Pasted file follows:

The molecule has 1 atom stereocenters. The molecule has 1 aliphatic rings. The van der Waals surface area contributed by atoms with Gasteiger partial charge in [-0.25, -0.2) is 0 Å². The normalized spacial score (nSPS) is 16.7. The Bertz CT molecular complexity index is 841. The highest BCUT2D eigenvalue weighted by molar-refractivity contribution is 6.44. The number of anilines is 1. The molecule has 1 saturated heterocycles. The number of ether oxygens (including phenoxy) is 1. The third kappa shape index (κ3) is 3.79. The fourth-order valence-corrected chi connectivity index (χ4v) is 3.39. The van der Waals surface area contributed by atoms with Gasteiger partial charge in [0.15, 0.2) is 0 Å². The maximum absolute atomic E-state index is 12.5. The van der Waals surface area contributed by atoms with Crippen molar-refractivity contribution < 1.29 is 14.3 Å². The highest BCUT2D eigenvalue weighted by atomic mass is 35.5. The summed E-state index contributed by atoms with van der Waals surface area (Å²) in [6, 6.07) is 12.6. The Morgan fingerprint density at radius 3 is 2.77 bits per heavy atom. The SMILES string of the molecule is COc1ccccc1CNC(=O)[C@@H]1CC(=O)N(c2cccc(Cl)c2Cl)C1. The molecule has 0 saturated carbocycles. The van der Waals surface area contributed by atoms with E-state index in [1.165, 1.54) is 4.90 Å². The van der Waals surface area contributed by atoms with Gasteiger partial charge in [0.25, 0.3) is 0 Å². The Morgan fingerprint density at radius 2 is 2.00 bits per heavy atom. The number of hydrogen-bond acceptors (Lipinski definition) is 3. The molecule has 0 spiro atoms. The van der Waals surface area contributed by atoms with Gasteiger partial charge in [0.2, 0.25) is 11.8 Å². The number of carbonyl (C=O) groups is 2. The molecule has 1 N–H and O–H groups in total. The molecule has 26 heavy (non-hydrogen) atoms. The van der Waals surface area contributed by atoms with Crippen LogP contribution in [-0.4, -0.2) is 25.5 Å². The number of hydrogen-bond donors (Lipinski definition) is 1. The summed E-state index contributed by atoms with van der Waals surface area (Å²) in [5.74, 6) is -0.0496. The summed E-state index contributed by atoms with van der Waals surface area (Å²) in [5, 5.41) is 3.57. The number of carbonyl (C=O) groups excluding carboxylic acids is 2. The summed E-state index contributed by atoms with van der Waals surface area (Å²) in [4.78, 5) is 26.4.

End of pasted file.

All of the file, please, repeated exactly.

The molecule has 1 atom stereocenters. The molecule has 1 aliphatic rings. The van der Waals surface area contributed by atoms with Gasteiger partial charge in [-0.25, -0.2) is 0 Å². The normalized spacial score (nSPS) is 16.7. The Bertz CT molecular complexity index is 841. The highest BCUT2D eigenvalue weighted by molar-refractivity contribution is 6.44. The number of anilines is 1. The molecule has 1 saturated heterocycles. The number of ether oxygens (including phenoxy) is 1. The third kappa shape index (κ3) is 3.79. The fourth-order valence-corrected chi connectivity index (χ4v) is 3.39. The van der Waals surface area contributed by atoms with Gasteiger partial charge in [0.15, 0.2) is 0 Å². The maximum absolute atomic E-state index is 12.5. The van der Waals surface area contributed by atoms with Crippen molar-refractivity contribution < 1.29 is 14.3 Å². The highest BCUT2D eigenvalue weighted by atomic mass is 35.5. The summed E-state index contributed by atoms with van der Waals surface area (Å²) in [6, 6.07) is 12.6. The Morgan fingerprint density at radius 3 is 2.77 bits per heavy atom. The SMILES string of the molecule is COc1ccccc1CNC(=O)[C@@H]1CC(=O)N(c2cccc(Cl)c2Cl)C1. The molecule has 0 saturated carbocycles. The van der Waals surface area contributed by atoms with E-state index in [1.165, 1.54) is 4.90 Å². The van der Waals surface area contributed by atoms with Gasteiger partial charge in [0.25, 0.3) is 0 Å². The Morgan fingerprint density at radius 2 is 2.00 bits per heavy atom. The number of hydrogen-bond acceptors (Lipinski definition) is 3. The molecule has 0 spiro atoms. The van der Waals surface area contributed by atoms with Gasteiger partial charge in [0.2, 0.25) is 11.8 Å². The number of carbonyl (C=O) groups is 2. The molecule has 1 N–H and O–H groups in total. The molecule has 26 heavy (non-hydrogen) atoms. The van der Waals surface area contributed by atoms with Crippen LogP contribution in [-0.4, -0.2) is 25.5 Å². The number of hydrogen-bond donors (Lipinski definition) is 1. The summed E-state index contributed by atoms with van der Waals surface area (Å²) in [5.74, 6) is -0.0496. The summed E-state index contributed by atoms with van der Waals surface area (Å²) in [5, 5.41) is 3.57. The number of carbonyl (C=O) groups excluding carboxylic acids is 2. The summed E-state index contributed by atoms with van der Waals surface area (Å²) in [4.78, 5) is 26.4.